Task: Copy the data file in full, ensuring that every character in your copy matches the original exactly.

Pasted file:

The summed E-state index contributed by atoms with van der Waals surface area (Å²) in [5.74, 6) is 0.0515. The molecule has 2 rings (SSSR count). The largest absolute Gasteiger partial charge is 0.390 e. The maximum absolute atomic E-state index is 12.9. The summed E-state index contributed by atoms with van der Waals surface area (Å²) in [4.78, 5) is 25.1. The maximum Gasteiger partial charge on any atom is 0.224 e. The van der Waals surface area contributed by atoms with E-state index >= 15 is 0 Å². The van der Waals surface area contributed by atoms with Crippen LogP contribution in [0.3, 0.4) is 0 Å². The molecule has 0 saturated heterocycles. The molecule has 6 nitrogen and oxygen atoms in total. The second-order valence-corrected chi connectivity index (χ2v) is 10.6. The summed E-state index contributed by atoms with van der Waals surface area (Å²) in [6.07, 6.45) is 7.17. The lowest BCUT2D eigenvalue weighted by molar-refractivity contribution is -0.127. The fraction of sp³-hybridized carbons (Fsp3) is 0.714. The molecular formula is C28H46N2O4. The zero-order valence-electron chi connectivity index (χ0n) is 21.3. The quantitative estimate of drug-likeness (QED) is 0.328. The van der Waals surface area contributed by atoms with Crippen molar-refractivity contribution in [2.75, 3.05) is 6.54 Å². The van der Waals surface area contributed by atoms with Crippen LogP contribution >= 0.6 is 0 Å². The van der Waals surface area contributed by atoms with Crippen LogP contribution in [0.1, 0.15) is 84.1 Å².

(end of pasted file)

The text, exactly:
The summed E-state index contributed by atoms with van der Waals surface area (Å²) in [5.74, 6) is 0.0515. The molecule has 2 rings (SSSR count). The largest absolute Gasteiger partial charge is 0.390 e. The maximum absolute atomic E-state index is 12.9. The summed E-state index contributed by atoms with van der Waals surface area (Å²) in [4.78, 5) is 25.1. The maximum Gasteiger partial charge on any atom is 0.224 e. The van der Waals surface area contributed by atoms with E-state index >= 15 is 0 Å². The van der Waals surface area contributed by atoms with Crippen LogP contribution in [0.3, 0.4) is 0 Å². The molecule has 0 saturated heterocycles. The molecule has 6 nitrogen and oxygen atoms in total. The second-order valence-corrected chi connectivity index (χ2v) is 10.6. The summed E-state index contributed by atoms with van der Waals surface area (Å²) in [6.07, 6.45) is 7.17. The lowest BCUT2D eigenvalue weighted by molar-refractivity contribution is -0.127. The fraction of sp³-hybridized carbons (Fsp3) is 0.714. The molecular formula is C28H46N2O4. The zero-order valence-electron chi connectivity index (χ0n) is 21.3. The quantitative estimate of drug-likeness (QED) is 0.328. The van der Waals surface area contributed by atoms with Crippen molar-refractivity contribution in [2.75, 3.05) is 6.54 Å². The van der Waals surface area contributed by atoms with Crippen LogP contribution >= 0.6 is 0 Å². The van der Waals surface area contributed by atoms with Crippen LogP contribution in [0.1, 0.15) is 84.1 Å².